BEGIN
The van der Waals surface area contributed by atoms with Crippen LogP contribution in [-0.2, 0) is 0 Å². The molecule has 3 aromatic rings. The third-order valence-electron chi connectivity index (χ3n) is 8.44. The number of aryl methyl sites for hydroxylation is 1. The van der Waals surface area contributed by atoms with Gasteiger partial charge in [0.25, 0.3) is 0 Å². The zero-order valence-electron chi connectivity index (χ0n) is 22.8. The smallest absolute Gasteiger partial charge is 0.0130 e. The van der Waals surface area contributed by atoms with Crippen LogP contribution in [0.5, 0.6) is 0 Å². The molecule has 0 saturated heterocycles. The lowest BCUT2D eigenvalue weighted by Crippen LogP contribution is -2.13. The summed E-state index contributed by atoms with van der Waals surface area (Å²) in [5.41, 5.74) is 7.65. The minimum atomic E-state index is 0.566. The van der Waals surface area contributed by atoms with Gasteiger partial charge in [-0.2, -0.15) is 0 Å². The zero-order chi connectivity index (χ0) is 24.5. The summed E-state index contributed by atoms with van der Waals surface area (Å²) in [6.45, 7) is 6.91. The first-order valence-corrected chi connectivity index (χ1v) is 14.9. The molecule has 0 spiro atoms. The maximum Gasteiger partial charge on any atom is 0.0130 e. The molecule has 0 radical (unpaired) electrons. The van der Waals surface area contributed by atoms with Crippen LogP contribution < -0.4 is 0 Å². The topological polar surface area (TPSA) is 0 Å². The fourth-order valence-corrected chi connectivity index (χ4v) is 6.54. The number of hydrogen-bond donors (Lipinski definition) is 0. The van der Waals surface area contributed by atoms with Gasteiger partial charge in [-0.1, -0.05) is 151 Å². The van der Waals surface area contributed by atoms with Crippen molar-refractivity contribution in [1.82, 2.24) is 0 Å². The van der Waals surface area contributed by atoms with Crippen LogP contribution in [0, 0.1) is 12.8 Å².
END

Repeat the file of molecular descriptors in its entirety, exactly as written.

The van der Waals surface area contributed by atoms with Crippen LogP contribution in [-0.2, 0) is 0 Å². The molecule has 3 aromatic rings. The third-order valence-electron chi connectivity index (χ3n) is 8.44. The number of aryl methyl sites for hydroxylation is 1. The van der Waals surface area contributed by atoms with Gasteiger partial charge in [0.25, 0.3) is 0 Å². The zero-order valence-electron chi connectivity index (χ0n) is 22.8. The smallest absolute Gasteiger partial charge is 0.0130 e. The van der Waals surface area contributed by atoms with Crippen LogP contribution in [0.5, 0.6) is 0 Å². The molecule has 0 saturated heterocycles. The lowest BCUT2D eigenvalue weighted by Crippen LogP contribution is -2.13. The summed E-state index contributed by atoms with van der Waals surface area (Å²) in [5.41, 5.74) is 7.65. The minimum atomic E-state index is 0.566. The van der Waals surface area contributed by atoms with Gasteiger partial charge in [-0.2, -0.15) is 0 Å². The zero-order chi connectivity index (χ0) is 24.5. The summed E-state index contributed by atoms with van der Waals surface area (Å²) in [6.45, 7) is 6.91. The first-order valence-corrected chi connectivity index (χ1v) is 14.9. The molecule has 0 spiro atoms. The maximum Gasteiger partial charge on any atom is 0.0130 e. The molecule has 0 radical (unpaired) electrons. The van der Waals surface area contributed by atoms with Crippen LogP contribution < -0.4 is 0 Å². The topological polar surface area (TPSA) is 0 Å². The fourth-order valence-corrected chi connectivity index (χ4v) is 6.54. The number of hydrogen-bond donors (Lipinski definition) is 0. The van der Waals surface area contributed by atoms with Gasteiger partial charge in [-0.1, -0.05) is 151 Å². The van der Waals surface area contributed by atoms with Crippen molar-refractivity contribution in [1.82, 2.24) is 0 Å². The van der Waals surface area contributed by atoms with Crippen LogP contribution in [0, 0.1) is 12.8 Å².